But the very act of staying away from them, staying home, and watching my parents stay home is the same thing that’s causing Mom’s health decline. My parents desperately miss their grandchildren. They aren’t nearly as active as they were before the pandemic, and that’s saying a lot because my mom is a homebody as it is. (Dad is super active, but there’s only so much he can do anymore, as we keep having to remind him.) My mom’s body has informed her this level of inactivity is not good for her. She has several health conditions that exacerbate things.

And so do I.

Thursday, I told my chiropractor about a pain I’ve had in my lower back for months. I’m usually very upfront with him, but my attempts to tell him previously weren’t as direct as I needed to be. I pointedly told him exactly what was going on: If I lay flat for longer than 30 seconds, I get an excruciating pain in my lower back and hip that makes getting back up agony; if I stand for longer than 20 minutes (say to shower, do chores, etc.), my lower back and butt ache, then go numb. It takes sitting for the feeling to come back. Basically, there’s some jamming going on between my spine and pelvis, and it ain’t good.

He introduced me to some movements to help, but as I did one last night, I realized too late I’d done it wrong. The pain was so bad that it took me several minutes to even get upright. The pain carried on into the night. I eased my way out of bed around 1:30 a.m. and took Aleve. I was able to sleep, but this morning, I hurt. It feels like I got punched in one spot several times.

This is one of many ailments that have gotten worse during the pandemic:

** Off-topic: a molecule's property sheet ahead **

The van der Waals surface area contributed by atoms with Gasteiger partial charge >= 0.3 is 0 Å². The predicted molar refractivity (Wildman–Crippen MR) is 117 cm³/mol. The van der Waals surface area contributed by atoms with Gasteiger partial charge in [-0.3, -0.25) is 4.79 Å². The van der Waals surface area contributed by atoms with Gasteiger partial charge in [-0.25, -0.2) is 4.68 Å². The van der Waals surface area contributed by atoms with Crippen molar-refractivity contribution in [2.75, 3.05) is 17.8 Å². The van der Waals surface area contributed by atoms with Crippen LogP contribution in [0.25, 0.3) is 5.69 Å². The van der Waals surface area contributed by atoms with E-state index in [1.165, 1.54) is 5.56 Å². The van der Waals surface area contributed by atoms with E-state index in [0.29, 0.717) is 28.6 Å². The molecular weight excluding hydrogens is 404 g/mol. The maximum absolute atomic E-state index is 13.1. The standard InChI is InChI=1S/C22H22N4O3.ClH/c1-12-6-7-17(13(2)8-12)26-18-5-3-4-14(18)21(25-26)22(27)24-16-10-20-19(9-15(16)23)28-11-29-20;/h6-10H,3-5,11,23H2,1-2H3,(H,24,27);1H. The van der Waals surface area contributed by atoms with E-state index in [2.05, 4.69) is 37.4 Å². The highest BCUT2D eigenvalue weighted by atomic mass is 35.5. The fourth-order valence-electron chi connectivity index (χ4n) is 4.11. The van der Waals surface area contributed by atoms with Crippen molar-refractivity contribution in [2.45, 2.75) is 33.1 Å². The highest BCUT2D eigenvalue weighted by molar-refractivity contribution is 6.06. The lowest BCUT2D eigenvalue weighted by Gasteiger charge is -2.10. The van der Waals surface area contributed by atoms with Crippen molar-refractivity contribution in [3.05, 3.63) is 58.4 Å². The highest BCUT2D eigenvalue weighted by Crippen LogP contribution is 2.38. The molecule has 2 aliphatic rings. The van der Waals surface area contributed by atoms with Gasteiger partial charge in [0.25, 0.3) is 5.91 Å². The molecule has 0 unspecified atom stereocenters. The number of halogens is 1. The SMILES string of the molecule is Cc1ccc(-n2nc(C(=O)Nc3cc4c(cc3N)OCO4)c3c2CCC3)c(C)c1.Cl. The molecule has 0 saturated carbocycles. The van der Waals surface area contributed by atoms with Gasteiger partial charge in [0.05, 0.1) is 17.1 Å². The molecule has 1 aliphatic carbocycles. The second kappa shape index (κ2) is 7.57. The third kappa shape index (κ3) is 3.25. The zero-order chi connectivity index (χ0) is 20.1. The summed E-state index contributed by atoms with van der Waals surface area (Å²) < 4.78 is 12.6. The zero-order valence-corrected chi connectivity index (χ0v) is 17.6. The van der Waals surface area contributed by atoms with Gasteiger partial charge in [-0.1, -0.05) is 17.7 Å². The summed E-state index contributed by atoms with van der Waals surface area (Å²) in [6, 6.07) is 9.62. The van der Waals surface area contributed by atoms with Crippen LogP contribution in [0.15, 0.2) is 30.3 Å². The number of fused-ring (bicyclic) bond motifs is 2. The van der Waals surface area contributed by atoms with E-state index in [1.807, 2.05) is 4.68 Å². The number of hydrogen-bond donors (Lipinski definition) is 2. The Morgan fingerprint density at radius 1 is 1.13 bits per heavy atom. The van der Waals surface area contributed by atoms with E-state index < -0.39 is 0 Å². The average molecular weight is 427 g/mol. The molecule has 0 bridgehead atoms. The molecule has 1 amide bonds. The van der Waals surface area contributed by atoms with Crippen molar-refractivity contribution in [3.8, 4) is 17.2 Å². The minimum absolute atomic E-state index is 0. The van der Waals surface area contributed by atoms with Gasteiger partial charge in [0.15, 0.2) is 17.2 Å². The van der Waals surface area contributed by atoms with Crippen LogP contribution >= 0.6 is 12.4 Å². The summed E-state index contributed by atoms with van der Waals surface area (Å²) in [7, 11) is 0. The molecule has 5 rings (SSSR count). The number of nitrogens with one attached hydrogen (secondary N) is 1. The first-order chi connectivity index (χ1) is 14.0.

• I’ve gained a lot of weight, like everyone else. Except I don’t have anywhere to put this weight. My body was already suffering in its previous size.
  • I’m eating whatever I want, which is making my GERD worse.
  • My attention span is gone.
  • My social media and phone addictions are dominating my life.
  • Depression, anxiety, and PMDD converged in February to make life miserable.

The only good news is I think I’ve emerged from the latest bout of insomnia followed by hypersomnia, and my sleeping is leveling out.

All the while this is happening, I’ve been focusing on learning about my body. I’ve studied Health at Every Size, intuitive eating, mindful eating, mindful movement, intuitive movement, and self-compassion all with the goals of body acceptance. But what I’m stuck on is body size. And this is the same battle my mom is facing.

Most of the women in our family are big. You get Black and Indian together, big is gonna happen in the women. It’s how we’re built. But you add trauma, stress, and unchecked mental health issues, it’s gonna be worse. Mental health wasn’t even a thought in my family until the last ten years or so. But trauma? Abuse? Stress? We’ve had it all.

No one knows the harder side of life better than my mom. And life continues to pile on for her.

But I watch as I’m headed in the same direction she is. And it terrifies me.

I’m not an active person. Movement has been my nemesis since I long associated it with the rich, mean kids in second grade. I like sitting. I like comfort. Nothing is more desirable to me than sitting under a blanket and drinking chai.

But I don’t want to put my loved ones through what we’re going through with my mom. While a lot of what has gone on in her life is out of her control, I still see some measure of ability to change mine.

My question is: Will I?